The fruits—or vegetables—of their labors are given to residents and made into preserves for the winter months. To date, Ware and his volunteers have made basil pesto, tomato sauces, pepper sauce, pickles (peppers, cabbage, onions, cauliflower and cucumbers).

“We hope to improve production over the next few years,” Ware added. “Increasing community involvement, specifically getting the youth more involved into growing food, is our goal.”

One thing you won’t find at Ware’s location is livestock. For that, we need to travel to Lawrenceville and onto the beautiful grounds of Cherry Grove Farm.


Sam Kennedy, a 28-year-old Culinary Institute of America graduate, said he was in the right place at the right time when he landed an apprentice position as cheese maker under Kelly Harding at Cherry Grove Farm.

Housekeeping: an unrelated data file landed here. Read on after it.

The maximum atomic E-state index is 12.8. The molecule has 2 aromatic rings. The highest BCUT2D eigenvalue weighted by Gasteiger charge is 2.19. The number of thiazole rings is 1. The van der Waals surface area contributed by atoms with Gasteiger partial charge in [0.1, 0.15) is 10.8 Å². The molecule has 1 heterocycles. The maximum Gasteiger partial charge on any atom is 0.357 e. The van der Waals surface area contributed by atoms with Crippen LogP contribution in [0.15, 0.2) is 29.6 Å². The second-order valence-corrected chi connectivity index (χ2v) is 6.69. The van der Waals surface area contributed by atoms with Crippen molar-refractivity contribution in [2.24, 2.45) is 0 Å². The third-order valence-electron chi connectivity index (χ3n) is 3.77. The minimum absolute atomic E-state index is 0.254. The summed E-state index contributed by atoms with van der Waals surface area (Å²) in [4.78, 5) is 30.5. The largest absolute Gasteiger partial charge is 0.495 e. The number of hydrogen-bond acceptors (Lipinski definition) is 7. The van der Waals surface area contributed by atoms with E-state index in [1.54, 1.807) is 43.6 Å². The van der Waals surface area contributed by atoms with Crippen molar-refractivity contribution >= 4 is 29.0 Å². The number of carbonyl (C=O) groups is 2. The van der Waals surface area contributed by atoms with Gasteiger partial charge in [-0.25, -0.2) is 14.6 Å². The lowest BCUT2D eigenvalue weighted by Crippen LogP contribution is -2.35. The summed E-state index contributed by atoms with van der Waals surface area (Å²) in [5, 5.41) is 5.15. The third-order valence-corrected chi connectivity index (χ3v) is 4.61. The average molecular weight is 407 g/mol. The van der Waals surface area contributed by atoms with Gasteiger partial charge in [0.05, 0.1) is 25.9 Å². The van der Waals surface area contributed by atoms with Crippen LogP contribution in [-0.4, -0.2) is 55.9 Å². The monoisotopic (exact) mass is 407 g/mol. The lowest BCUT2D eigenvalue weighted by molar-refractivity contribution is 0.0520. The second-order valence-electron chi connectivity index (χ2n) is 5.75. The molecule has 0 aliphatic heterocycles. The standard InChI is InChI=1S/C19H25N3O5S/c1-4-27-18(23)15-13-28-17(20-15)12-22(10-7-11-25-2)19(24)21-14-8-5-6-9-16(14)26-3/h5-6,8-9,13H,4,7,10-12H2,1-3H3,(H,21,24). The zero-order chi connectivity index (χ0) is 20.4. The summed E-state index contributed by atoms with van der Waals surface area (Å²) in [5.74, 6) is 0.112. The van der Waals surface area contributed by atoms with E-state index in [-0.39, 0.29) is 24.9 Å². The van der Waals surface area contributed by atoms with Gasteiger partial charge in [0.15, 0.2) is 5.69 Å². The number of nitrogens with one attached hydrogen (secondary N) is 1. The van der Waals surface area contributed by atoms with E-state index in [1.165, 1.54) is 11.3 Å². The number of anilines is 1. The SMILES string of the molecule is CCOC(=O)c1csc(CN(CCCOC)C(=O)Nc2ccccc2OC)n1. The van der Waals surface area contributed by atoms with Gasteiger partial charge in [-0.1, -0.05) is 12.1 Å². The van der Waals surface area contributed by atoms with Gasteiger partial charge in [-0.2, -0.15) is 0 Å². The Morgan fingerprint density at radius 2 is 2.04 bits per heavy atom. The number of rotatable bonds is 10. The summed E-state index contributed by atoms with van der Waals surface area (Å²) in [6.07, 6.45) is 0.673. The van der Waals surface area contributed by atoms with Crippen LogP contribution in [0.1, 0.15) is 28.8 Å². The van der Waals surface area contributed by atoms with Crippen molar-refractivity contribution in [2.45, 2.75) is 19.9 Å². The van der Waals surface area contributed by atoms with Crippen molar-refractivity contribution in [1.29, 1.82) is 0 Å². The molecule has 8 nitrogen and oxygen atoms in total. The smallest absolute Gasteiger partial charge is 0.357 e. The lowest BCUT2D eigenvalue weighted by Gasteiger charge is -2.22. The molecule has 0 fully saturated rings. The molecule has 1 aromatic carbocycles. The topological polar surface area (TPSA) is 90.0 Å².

“When I was a chef, I studied Molecular Gastronomy intensively while dabbling in the Modernist Cuisine style,” he explained. “This was driving me to become a research and development chef. Cheese making was just the natural extension of these two culinary styles.”

Cherry Grove Farm is a 400-acre farm with 230 of those acres being certified organic pastures. The farm manager, Kelly Harding, started what we know as Cherry Grove Farm today with free-range chicken eggs and building up to grass-fed lamb, whey-fed pork, and grass-based dairy. Six years ago it became a farmstead cheese facility, raising Jersey, shorthorns, Dutch Belted, and Holstein cattle. All the cows eat what the land has to provide, typically spending 22 hours of each day outside. (They come in twice a day to be milked.)